Do you have any thoughts on the lack of protection earth and the measured 85v ac between supply earth and the cooling fins?

SillyOldDuffer23/05/2020 15:03:03
8699 forum posts
1967 photos

Had a look at the Manual and it says the voltage is 5/10V. And then silence - very unhelpful! It implies to me the reference voltage can be either 5V or 10V, therefore I'd expect a physical switch or parameter setting allowing it to be changed. And it sort of follows that a pot connected to 5V when VC1 expects up to 10V will only be able to run the motor up to half speed.

Disaster : can't see a parameter setting in the manual, or any sign of a 5V / 10V switch on the VFD. Might be worth looking inside the case to see if there's a tiny slider switch on the board. Sorry if teaching granny to suck eggs but disconnect from the mains first and take extreme care not to touch anything metal inside because those big capacitors can store enough energy to deliver a hefty shock.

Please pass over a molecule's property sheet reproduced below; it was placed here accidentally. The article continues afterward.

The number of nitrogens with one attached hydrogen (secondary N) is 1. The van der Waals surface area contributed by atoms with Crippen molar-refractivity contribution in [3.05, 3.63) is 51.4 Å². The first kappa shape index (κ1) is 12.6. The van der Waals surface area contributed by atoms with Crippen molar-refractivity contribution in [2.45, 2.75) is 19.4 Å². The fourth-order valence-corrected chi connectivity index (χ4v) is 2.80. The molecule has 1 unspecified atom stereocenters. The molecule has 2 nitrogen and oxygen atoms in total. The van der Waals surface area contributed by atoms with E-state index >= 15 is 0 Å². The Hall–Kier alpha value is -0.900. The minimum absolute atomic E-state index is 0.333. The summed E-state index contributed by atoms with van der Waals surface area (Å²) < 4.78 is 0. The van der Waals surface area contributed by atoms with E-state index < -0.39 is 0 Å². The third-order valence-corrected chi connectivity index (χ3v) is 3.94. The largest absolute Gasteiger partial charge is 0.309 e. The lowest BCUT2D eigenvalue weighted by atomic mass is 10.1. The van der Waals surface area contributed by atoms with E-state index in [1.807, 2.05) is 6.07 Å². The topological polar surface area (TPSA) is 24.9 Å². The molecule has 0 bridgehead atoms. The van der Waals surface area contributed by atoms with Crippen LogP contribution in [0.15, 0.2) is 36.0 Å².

Should be possible to prove whether or not it's lack of 10V causing the problem by substituting a 9V battery for the 5V terminal. (Connect - to COM and + to top of pot.) Wind the motor up gently from 0V on VC1 : if it keeps speeding up when the pot goes past half way, it strongly suggests 10V is needed. If the motor doesn't go faster beyond the pot's half way setting, don't push on regardless up to 9V in case it damages the input electronics.

I don't know if its OK or not for the fins to be at 85V on an AT4. Probably OK because lots of power electronics are cooled that way. Heatsinks can be earthed or floating. The unit is meant to be operated inside a box, usually steel, and it's the user facing box that's earthed, not the VFD. If a unit doesn't come with an earth terminal, don't make one up!

With luck an AT4 owner will be along who will explain all.

Why is nothing ever easy?


Andrew Johnston23/05/2020 15:09:44
6605 forum posts
701 photos

The linked article has been discussed before; when I blew a rather large raspberry about it. After some discussion I think we decided that what he's actually doing is reducing the base speed of a star connected motor running from a 240V output inverter in order to maximise the constant power part of the curve. So I'd now blow half a raspberry.